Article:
Soames is Jonathan Miller - no two ways about it - right down to the stammer. This clear identification makes more interesting the claim in the story that Soames indulged in a bit of horizontal lit-crit with a princess (almost certainly Margaret), telling her "she was beneath him", when (according to Raphael) "some even say that at the time, it was literally true".
Now, Miller is clever and successful enough to make many uncomfortable. He directs plays and operas, is a wit, a raconteur and a qualified doctor. Peter Mandelson probably visits his house for tea, where they paint watercolours together. But what on earth has he done to justify this piece of fictive vilification? The man himself was bemused. "Raphael has gone mad!" said Miller, speaking from (where else?) Florence.
There are on offer (according to the Sunday Times) two explanations for this bit of literary spite. The first has it that Mr Miller got into an altercation with Mr Raphael's son at a Chelsea cinema recently. Tempers frayed and Miller repeatedly called Raff Jnr a "f****** c***!" I find this hard to believe. What (in a Chelsea cinema) could excite such passions? A yawn during a protracted screen suicide? A fatuous remark about the influence of Noh theatre upon Les Enfants du Paradis? And what do the asterisks stand for? My guess is "flatulent casuist" - a dreadful insult. This was followed by the ultimate "my dad'll get you" revenge - "my dad'll write a short story about you. Then you'll be sorry!"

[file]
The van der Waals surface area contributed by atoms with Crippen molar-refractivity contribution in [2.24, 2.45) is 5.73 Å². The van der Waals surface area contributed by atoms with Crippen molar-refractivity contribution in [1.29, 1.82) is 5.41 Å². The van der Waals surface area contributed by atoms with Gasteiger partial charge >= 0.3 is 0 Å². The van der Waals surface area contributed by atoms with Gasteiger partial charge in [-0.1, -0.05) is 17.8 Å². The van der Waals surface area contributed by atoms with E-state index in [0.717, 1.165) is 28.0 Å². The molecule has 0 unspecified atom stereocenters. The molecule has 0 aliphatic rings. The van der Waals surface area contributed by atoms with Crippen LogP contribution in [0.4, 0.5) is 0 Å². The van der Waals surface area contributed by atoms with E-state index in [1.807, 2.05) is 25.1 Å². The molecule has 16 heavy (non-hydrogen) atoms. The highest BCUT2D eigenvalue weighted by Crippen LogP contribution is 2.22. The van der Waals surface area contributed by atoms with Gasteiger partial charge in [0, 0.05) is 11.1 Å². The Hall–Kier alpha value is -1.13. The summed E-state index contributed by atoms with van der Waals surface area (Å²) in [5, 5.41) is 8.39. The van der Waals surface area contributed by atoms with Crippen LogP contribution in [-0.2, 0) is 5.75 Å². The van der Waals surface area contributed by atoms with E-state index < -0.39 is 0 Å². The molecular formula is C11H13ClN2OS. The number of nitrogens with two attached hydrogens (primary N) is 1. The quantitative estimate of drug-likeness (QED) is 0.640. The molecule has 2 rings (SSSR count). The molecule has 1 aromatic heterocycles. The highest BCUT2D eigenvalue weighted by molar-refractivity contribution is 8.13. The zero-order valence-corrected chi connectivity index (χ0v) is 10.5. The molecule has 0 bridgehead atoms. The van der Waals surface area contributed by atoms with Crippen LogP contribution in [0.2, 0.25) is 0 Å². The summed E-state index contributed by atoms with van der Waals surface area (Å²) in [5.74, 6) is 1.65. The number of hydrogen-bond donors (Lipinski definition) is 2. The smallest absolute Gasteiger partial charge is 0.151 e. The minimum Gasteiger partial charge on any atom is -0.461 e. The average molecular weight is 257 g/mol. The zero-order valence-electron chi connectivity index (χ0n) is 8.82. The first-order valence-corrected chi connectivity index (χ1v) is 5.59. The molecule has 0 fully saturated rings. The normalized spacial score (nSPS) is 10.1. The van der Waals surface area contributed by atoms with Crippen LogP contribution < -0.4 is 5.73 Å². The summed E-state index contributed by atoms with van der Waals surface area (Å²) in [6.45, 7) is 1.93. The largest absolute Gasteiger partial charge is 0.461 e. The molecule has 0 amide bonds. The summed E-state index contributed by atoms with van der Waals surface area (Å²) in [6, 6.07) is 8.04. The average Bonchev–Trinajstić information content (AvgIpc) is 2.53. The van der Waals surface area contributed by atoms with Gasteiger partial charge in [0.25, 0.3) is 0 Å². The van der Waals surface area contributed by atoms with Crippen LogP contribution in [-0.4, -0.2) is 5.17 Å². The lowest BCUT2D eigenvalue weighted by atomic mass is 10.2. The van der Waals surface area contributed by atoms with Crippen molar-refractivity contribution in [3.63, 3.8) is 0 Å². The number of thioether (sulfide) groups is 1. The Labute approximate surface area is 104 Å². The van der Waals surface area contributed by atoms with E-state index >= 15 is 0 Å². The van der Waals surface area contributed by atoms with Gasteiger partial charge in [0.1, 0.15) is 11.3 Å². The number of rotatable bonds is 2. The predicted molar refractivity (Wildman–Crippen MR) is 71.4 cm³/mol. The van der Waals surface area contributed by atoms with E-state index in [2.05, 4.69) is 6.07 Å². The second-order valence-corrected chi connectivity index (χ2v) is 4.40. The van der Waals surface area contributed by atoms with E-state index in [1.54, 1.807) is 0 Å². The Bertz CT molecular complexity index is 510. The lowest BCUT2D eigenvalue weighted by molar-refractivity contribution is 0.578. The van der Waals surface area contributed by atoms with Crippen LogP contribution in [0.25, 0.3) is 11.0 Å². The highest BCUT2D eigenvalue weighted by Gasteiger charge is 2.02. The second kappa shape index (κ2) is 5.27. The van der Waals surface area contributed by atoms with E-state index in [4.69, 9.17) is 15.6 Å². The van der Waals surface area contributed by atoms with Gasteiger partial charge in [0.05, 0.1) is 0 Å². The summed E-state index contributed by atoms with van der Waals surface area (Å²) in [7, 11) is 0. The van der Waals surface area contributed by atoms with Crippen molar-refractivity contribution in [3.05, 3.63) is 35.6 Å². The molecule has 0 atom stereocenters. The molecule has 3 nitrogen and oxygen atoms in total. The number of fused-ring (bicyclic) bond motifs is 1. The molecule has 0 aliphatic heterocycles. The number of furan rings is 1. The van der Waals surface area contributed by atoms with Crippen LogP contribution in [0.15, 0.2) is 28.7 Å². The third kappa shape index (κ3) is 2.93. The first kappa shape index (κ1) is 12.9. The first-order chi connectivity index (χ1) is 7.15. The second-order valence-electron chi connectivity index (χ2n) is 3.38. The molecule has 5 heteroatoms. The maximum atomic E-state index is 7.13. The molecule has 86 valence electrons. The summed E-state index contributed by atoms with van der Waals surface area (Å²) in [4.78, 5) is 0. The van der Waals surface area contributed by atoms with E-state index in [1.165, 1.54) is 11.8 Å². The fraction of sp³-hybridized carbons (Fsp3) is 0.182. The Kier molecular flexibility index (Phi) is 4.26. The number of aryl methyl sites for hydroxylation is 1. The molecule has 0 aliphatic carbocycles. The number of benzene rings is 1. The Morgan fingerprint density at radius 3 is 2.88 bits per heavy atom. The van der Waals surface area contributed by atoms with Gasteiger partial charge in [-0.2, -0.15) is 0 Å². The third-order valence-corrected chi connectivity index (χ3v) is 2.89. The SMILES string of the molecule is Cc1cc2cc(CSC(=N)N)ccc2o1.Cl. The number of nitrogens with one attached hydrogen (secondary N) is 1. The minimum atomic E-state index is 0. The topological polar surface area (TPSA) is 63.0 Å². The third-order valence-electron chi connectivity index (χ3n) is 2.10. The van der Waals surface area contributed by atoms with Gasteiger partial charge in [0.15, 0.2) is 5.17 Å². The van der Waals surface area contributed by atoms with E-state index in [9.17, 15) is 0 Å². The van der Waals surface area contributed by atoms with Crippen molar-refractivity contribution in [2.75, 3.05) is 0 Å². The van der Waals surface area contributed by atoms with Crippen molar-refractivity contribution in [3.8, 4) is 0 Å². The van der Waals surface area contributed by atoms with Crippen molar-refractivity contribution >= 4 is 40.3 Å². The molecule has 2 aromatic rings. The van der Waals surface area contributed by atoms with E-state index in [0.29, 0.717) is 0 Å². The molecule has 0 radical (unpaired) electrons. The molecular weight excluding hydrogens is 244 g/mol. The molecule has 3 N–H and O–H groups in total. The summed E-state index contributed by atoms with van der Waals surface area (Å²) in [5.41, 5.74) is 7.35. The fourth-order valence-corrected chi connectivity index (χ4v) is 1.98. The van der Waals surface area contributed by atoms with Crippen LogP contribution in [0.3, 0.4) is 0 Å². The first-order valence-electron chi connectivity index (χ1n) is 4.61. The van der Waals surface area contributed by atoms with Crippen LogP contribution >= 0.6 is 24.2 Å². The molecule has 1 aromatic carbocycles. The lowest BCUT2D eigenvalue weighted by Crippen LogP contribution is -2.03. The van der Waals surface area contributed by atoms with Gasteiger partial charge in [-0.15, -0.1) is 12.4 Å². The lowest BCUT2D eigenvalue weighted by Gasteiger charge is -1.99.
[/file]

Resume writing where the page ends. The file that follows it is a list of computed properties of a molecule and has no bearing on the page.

The second explanation was given by Jonathan's spouse, Dr Rachel Miller, who recalls that - 40 years earlier - she and Jonathan had not turned up to a Raphaelite dinner party. "He was angry and accused us of insulting behaviour, although so far as I can remember, we simply forgot." It is entirely typical of female social sensibility that she should recall an occasion that her husband has almost certainly long forgotten.
But can this conceivably be true? I don't mean is this true or not. I do not know the protagonists personally, so I cannot say. No, I mean, can this be true? Is it possible? Can we believe that an intelligent, successful man such as Frederic Raphael could hold a grudge about a shunned dinner party four decades after the last profiterole was cleared from the table?
Consider what has happened since 1957. We do not own most of Africa, and there is no Soviet Union. Tens of thousands of novels have been written, plays and operas produced, and millions of people have been born and died. In 40 years, the protagonists themselves must have changed a great deal, weathered by loss and love. Could anyone fall out over something so small and maintain the animosity for so long?
They can indeed, for there is such a thing as the one-way feud. The cheerful, careless person turns up to this party and shuns that one as convenience dictates. It is of little significance, after all. Nor are they worried if others treat them in the same way. They are secure and tolerant.
But consider Maleficent in Sleeping Beauty. The invitation to the christening has gone astray, or there are too few gold plates to go round. So she gatecrashes the party, lays a curse on the princess, and - sure enough - turns up 16 years later to do the wicked deed. She must have been really, really pissed off.
This may be the horrid homage that the insecure and ambitious pay to those who breeze through life being happy and - even worse - paying their obsessive counterparts too little attention. "If I had done something to disparage him or to undermine or to deny his place in the world, I could imagine him writing a furious piece. But there isn't," Miller says plaintively. You couldn't even disparage the guy! God, Jonathan, what a bastard you are!
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